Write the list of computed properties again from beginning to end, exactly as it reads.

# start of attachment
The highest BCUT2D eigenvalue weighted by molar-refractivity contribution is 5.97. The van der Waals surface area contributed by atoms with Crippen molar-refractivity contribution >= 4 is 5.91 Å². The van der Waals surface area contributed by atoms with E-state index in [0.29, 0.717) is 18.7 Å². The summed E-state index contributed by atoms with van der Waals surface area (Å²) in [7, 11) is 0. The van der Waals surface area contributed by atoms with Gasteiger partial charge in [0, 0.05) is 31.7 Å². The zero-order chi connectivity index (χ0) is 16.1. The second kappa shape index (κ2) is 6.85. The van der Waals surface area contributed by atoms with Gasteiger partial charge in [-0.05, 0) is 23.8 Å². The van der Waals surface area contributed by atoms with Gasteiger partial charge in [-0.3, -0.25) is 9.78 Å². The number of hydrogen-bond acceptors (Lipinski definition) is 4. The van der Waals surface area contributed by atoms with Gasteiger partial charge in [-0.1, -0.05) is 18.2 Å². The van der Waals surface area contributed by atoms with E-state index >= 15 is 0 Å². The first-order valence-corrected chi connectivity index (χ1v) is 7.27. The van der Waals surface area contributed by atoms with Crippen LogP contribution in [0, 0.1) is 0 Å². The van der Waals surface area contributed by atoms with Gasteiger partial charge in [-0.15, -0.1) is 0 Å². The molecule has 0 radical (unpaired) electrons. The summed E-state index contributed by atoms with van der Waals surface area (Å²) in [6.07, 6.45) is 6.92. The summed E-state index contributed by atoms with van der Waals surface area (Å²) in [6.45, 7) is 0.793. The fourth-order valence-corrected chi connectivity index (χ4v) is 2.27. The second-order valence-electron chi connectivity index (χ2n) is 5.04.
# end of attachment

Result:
The highest BCUT2D eigenvalue weighted by molar-refractivity contribution is 5.97. The van der Waals surface area contributed by atoms with Crippen molar-refractivity contribution >= 4 is 5.91 Å². The van der Waals surface area contributed by atoms with E-state index in [0.29, 0.717) is 18.7 Å². The summed E-state index contributed by atoms with van der Waals surface area (Å²) in [7, 11) is 0. The van der Waals surface area contributed by atoms with Gasteiger partial charge in [0, 0.05) is 31.7 Å². The zero-order chi connectivity index (χ0) is 16.1. The second kappa shape index (κ2) is 6.85. The van der Waals surface area contributed by atoms with Gasteiger partial charge in [-0.05, 0) is 23.8 Å². The van der Waals surface area contributed by atoms with Gasteiger partial charge in [-0.3, -0.25) is 9.78 Å². The number of hydrogen-bond acceptors (Lipinski definition) is 4. The van der Waals surface area contributed by atoms with Gasteiger partial charge in [-0.1, -0.05) is 18.2 Å². The van der Waals surface area contributed by atoms with E-state index >= 15 is 0 Å². The first-order valence-corrected chi connectivity index (χ1v) is 7.27. The van der Waals surface area contributed by atoms with Crippen LogP contribution in [0, 0.1) is 0 Å². The van der Waals surface area contributed by atoms with Gasteiger partial charge in [-0.15, -0.1) is 0 Å². The molecule has 0 radical (unpaired) electrons. The summed E-state index contributed by atoms with van der Waals surface area (Å²) in [6.07, 6.45) is 6.92. The summed E-state index contributed by atoms with van der Waals surface area (Å²) in [6.45, 7) is 0.793. The fourth-order valence-corrected chi connectivity index (χ4v) is 2.27. The second-order valence-electron chi connectivity index (χ2n) is 5.04.